Illegal weapons accumulated in the hands of Western Balkans citizens is a serious security threat.
By: Saša Đorđević (Belgrade Centre for Security Policy)
By: Filip Stojanović (Public Policy Research Centre)
Western Balkans got yet another opportunity that must not be missed – to go from an exporter of a threat to an exporter of security for citizens by 2024. At the London Summit dedicated to the Western Balkans, a Roadmap was adopted to deal with the illegal possession, misuse, and smuggling of small arms and light weapons, which, if followed, can solve or at least reduce the problem of weapons that exist in the region.
The Roadmap was jointly developed by institutions from the region under the supervision of the German Federal Foreign Office and the South Eastern and Eastern Europe Clearinghouse for the Control of Small Arms and Light Weapons (SEESAC), coordinated by the United Kingdom, France, and the European Commission.
In Albania, Bosnia and Herzegovina, Montenegro, Macedonia, Serbia, and Kosovo, there are more than 6 million weapons according to the 2018 Small Arms Survey. On average, there are 30 weapons per 100 inhabitants. Nearly 90% of weapons are in the hands of citizens, which is above the world average – about 75%. It is believed that between 500.000 and 1.6 million households own firearms in the region. Obviously, citizens have too many weapons, more illegal than legal ones.
Table 1: Firearms in numbers
|# of firearms in possession||Military||Police||Civilians (total)||Civilians (legal)||Civilians
|Per 100 population|
|Bosnia and Herzegovina||27300||29000||1185000||353000||832000||31.24|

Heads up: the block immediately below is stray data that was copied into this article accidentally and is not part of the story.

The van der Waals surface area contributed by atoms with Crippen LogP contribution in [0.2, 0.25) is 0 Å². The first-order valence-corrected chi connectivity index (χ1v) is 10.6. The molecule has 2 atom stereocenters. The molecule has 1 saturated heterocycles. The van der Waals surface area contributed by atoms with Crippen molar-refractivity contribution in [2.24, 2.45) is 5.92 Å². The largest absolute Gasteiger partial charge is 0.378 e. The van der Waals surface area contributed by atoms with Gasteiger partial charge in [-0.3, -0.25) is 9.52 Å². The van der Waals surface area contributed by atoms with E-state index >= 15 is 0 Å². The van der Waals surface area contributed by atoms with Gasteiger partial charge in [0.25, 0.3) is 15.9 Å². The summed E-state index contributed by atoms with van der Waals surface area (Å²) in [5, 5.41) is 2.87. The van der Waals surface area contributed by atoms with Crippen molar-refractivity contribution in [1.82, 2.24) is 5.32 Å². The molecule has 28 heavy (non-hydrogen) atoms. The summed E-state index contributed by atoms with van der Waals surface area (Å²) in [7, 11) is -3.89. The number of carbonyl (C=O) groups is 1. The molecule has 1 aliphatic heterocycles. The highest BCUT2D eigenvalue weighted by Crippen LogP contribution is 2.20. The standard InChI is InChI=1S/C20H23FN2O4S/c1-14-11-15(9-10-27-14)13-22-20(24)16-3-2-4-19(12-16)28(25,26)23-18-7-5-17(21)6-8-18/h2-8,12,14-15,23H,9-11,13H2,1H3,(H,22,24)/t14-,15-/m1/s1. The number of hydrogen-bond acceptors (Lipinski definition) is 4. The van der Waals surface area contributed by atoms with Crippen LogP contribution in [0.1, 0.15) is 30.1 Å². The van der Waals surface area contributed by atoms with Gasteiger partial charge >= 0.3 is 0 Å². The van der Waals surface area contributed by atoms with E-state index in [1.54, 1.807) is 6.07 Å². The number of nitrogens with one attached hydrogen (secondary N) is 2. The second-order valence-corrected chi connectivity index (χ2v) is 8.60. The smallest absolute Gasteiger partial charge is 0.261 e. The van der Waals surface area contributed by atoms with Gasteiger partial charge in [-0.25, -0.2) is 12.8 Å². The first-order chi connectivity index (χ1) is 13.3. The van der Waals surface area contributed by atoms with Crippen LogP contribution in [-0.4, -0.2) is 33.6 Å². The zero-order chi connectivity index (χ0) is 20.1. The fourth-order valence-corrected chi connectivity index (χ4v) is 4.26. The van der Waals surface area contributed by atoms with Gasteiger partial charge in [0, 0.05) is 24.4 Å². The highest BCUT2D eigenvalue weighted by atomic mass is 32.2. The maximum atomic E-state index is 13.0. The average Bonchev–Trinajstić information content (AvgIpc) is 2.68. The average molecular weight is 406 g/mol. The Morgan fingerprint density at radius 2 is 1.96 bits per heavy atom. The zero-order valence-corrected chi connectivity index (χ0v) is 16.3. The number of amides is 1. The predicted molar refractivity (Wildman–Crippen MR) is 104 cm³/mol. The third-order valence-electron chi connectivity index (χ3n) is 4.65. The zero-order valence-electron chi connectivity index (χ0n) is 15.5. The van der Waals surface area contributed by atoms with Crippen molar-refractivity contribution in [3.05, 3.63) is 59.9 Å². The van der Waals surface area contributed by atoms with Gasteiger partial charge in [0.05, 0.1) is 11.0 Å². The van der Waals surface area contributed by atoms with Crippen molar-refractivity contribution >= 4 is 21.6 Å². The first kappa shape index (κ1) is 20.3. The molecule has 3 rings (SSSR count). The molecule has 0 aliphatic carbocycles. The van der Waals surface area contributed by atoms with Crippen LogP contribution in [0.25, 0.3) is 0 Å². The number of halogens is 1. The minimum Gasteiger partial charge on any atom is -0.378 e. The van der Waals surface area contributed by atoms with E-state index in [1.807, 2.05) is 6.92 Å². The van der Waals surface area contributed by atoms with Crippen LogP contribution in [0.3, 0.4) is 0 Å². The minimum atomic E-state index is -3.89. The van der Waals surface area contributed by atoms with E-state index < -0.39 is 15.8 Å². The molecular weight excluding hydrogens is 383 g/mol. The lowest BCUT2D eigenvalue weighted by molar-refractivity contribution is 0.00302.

|Total and average:||477898||151100||5556000||1921262||3634738||29.36|
Source: Small Arms Survey 2018
Serbia and Montenegro are leaders in this area as well. For every 100 citizens of these two countries, there are almost 40 light weapons. It is estimated that there are over 1.5 million illegal and 1.1 million legal weapons in Serbia alone. The accumulated quantities of illegal weapons in the hands of civilians are unequivocally one of the serious security problems for the neighborhood, state, region and Europe.
The problem of illegal possession and smuggling of firearms was intensified in the nineties when the weapons became easily accessible and uncontrolled due to the wars. Because of fear and mistrust in institutions, a large number of citizens purchased weapons in a legal or illegal way for personal protection. The accumulated amount of firearms in the Western Balkans still poses a serious security risk because these weapons are used on a daily basis for smuggling, organized crime, but also for various crimes or domestic homicide. Chronicles in newspapers are full of terrible crimes committed by firearms.
Roadmap makers recognized the proliferation of firearms as a serious security problem and believe that meeting the seven specific targets in the next six years can improve control and reduce accumulated surpluses of weapons and ammunition. The vision is simple: “safe Western Balkans”. It would also be useful to make the implementation of the Roadmap decisive and quick as was the arrangement of the leaders in the region who took only six months to agree that the weapons should again be the target of institutions.
Initially, the entire Western Balkans should legally align arms control rules with the standards that exist in the European Union. Immediately after that, the development of collection and processing of data about weapons is following in order to confirm precisely the risk areas and to provide answers aimed at solving the problem. For example, the response is sharper control when issuing a weapon license if it is known that half of the murders of women in Serbia is committed with legal weapons.